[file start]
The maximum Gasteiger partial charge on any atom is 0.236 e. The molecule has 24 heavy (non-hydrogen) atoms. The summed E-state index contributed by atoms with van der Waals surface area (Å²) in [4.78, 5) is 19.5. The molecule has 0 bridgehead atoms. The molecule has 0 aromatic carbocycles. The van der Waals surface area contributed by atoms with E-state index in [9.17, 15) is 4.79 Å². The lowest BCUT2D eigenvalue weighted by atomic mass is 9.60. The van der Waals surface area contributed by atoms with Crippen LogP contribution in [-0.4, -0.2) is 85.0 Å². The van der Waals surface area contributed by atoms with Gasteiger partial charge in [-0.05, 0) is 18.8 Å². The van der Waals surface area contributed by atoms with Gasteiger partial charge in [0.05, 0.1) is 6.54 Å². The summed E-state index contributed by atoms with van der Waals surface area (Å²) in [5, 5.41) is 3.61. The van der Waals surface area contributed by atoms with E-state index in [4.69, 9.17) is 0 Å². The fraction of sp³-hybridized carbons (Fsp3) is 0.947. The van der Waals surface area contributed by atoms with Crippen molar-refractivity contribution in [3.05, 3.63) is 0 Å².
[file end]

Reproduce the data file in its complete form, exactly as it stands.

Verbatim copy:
The maximum Gasteiger partial charge on any atom is 0.236 e. The molecule has 24 heavy (non-hydrogen) atoms. The summed E-state index contributed by atoms with van der Waals surface area (Å²) in [4.78, 5) is 19.5. The molecule has 0 bridgehead atoms. The molecule has 0 aromatic carbocycles. The van der Waals surface area contributed by atoms with E-state index in [9.17, 15) is 4.79 Å². The lowest BCUT2D eigenvalue weighted by atomic mass is 9.60. The van der Waals surface area contributed by atoms with Crippen LogP contribution in [-0.4, -0.2) is 85.0 Å². The van der Waals surface area contributed by atoms with Gasteiger partial charge in [-0.05, 0) is 18.8 Å². The van der Waals surface area contributed by atoms with Gasteiger partial charge in [0.05, 0.1) is 6.54 Å². The summed E-state index contributed by atoms with van der Waals surface area (Å²) in [5, 5.41) is 3.61. The van der Waals surface area contributed by atoms with E-state index in [4.69, 9.17) is 0 Å². The fraction of sp³-hybridized carbons (Fsp3) is 0.947. The van der Waals surface area contributed by atoms with Crippen molar-refractivity contribution in [3.05, 3.63) is 0 Å².